How Often Should Reviews Be Conducted?Here’s a common misconception: staff reviews are a once-a-year deal where you get all your feedback out at once. This could not be more incorrect, but unfortunately, it’s a common attitude (particularly at large companies where one-on-one communication might be challenging to schedule, or just doesn’t happen organically). So, how often should feedback be scheduled? Consider the following:
- Weekly syncs: Set up a recurring one-on-one meeting with each team member to check in on how things are going.
- Quarterly check-ins: Then, schedule quarterly meetings to review how things have gone year-to-date and what’s needed for success over the long term.
- Annual reviews: Finally, these are holistic performance evaluations that take the entire previous year into consideration.
Scheduling Your Review MeetingsThe best way to make sure your review meetings actually happen is to schedule them on a regular basis. Schedule the following using your company’s shared Google or Outlook calendar:
- Weekly meetings: Stick to a set time each week.
- Quarterly reviews: Stick as closely to a 90-day window as you can.
- Annual reviews: Same as with quarterly reviews, they should be close to their start date each year.
Evaluating Employees Prior to Your MeetingsBefore heading into a review, you’ll need to know for yourself what you honestly think about each employee’s performance, both in terms of what they’re doing well and where they can improve. It can help to have some sort of checklist to run through when assessing each team member, especially if you have a large team. In order to keep your meetings focused and conversational, do this before meeting face to face. Here’s an outline of a checklist you can use:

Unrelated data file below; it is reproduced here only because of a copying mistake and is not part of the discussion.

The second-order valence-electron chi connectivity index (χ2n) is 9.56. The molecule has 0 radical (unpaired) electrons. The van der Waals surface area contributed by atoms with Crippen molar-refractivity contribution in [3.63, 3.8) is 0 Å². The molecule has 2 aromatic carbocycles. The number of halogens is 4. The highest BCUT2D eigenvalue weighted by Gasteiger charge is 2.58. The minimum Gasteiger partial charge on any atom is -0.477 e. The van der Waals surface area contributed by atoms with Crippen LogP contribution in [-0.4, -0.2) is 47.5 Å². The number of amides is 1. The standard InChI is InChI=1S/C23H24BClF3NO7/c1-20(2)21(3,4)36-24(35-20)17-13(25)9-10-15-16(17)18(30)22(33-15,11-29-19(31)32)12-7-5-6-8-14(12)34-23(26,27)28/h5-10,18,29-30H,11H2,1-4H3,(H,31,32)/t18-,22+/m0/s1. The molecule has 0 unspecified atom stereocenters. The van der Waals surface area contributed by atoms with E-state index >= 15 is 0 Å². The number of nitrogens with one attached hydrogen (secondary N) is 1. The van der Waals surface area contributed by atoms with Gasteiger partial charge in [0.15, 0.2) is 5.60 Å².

- Does the team member demonstrate high level of job knowledge?
- Does the team member complete work accurately and on time?
- Does the team member work well with others?
- Does the team member communicate effectively?
- Does the team member demonstrate initiative?
- Does the team member consistent show up to work on time?
Planning Your Review QuestionsOnce you’re face-to-face for a review, what should you ask? It might be tempting to prepare a detailed list of questions to dig deep into the needs of your team members. That might work. After all, it stands to reason that more granular questions will get more detailed answers, right? Well, you might be able to have a more productive and insightful conversation by keeping your questions simple. There are only three you really need to ask:
- What’s going well? This can be an open-ended discussion around what’s going right for the employee, their work, and the company.
- What isn’t going well? Same as above, but for things that need improvement.
- What’s needed for a successful future? What should the employee keep doing? What should they change? And likewise, is there anything you or the company may need to consider as well?
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Some Examples of Phrases You Might Use in Each Review PhaseThat’s where this next section comes in. While the discussion will sound awkward if it's overly scripted, there are ways to phrase things that best expresses the point you’re getting at. Here are some suggestions. For things that are going well:
- What do you attribute that success to?
- Is there anything we can do to better support your success?
- How can we do even better at this?
- How would you suggest correcting this problem?
- Are there any lessons you’ve learned from failure this year?
- If you were to [INSERT MISTAKE] again, is there anything you’d change in your approach?
- What should we be doing that we aren’t right now?
- If there was anything you could change right now, what would it be?
- Where do you want your career to go in the next year? Three years? Five years?